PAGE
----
3.1. Research time plan
Task Start Finish
Preliminary and background reading (company profiles, PPM, Change Management, Research Method) 01-Sept-15 18-Sept-15
Further and focused reading 21-Sept-15 30-Sept-15
Write introduction and literature review chapter (ch1 – ch3) 05-Oct-15 16-Oct-15
Prepare interview sheets and cover letter 19-Oct-15 23-Oct-15
Interview with top management 26-Oct-15 30-Oct-15
Interview with DEP team 02-Nov-15 06-Nov-15
Initial analysis of Interview data 09-Nov-15 10-Nov-15
Design questionnaire 24-Oct-15 14-Nov-15
Issue questionnaire to NSOP service providers 16-Nov-15 18-Nov-15
Deadline for questionnaire response 11-Dec-15 14-Dec-15
Initial analysis of questionnaire response 16-Dec-15 18-Dec-15
Draft complete 19-Dec-15 23-Dec-15
Finalise Thesis 02-jan-15 03-jan-15
Submit 04-jan-15 05-jan-15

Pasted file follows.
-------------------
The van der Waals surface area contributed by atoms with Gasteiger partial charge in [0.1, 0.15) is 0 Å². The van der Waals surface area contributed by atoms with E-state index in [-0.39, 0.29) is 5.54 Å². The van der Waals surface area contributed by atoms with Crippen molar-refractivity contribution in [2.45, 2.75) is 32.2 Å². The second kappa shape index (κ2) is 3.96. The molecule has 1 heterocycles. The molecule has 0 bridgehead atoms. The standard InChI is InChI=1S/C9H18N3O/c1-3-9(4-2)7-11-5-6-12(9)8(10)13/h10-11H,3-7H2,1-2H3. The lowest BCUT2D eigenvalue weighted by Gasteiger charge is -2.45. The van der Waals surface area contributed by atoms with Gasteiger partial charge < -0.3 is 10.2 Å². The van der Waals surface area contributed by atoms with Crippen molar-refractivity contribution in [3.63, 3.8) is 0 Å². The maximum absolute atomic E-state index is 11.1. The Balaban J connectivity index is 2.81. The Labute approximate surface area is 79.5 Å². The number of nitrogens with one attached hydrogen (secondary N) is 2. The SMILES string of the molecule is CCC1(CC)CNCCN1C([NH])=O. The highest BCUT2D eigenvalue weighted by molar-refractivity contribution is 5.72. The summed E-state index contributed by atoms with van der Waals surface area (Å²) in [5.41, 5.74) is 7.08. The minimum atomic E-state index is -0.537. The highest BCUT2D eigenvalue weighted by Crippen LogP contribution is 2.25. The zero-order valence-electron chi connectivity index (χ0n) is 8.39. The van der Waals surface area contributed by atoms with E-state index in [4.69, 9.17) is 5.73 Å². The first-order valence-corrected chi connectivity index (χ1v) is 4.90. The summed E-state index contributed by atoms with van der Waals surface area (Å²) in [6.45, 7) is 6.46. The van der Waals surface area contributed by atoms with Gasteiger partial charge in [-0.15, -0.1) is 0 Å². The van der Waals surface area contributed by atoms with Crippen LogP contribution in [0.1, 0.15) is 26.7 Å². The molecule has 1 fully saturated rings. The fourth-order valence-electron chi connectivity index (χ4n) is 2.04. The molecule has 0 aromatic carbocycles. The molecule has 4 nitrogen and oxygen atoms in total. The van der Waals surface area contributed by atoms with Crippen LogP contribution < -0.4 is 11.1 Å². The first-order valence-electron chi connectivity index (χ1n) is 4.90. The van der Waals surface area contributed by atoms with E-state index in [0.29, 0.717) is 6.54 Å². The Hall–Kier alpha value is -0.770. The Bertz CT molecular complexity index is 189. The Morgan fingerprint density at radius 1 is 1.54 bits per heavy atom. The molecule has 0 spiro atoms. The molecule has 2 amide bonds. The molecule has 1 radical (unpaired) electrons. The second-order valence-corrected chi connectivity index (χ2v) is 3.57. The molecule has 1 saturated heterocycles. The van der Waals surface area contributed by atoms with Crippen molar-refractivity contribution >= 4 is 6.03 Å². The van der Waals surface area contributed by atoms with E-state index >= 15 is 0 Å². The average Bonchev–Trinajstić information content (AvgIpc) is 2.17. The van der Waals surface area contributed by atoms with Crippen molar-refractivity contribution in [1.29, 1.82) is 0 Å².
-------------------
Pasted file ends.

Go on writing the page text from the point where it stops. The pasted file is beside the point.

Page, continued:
4. REFERENCE
1. Reference
2. UCL (2014) http://www.ucl.ac.uk/
3. Institute of Ophthalmology (IoO) (2015) http://www.ucl.ac.uk/ioo/departments/pathology
4. NHS England (2014) ‘fiver year forward view’ https://www.england.nhs.uk/wp-content/uploads/2014/10/5yfv-web.pdf
5. RcPath (2015) ‘Report of the Second Phase of the Review of NHS Pathology Services in England’ http://www.rcpath.org/Resources/RCPath/Migrated%20Resources/Documents/R/Review_Report_final_proof08.pdf
6. Carter Review(2015) ‘ Review of Operational Productivity in NHS providers’ https://www.gov.uk/government/uploads/system/uploads/attachment_data/file/434202/carter-interim-report.pdf
7. King’s Fund (2014) http://www.kingsfund.org.uk/sites/files/kf/field/field_publication_file/the-nhs-productivity-challenge-kingsfund-may14.pdf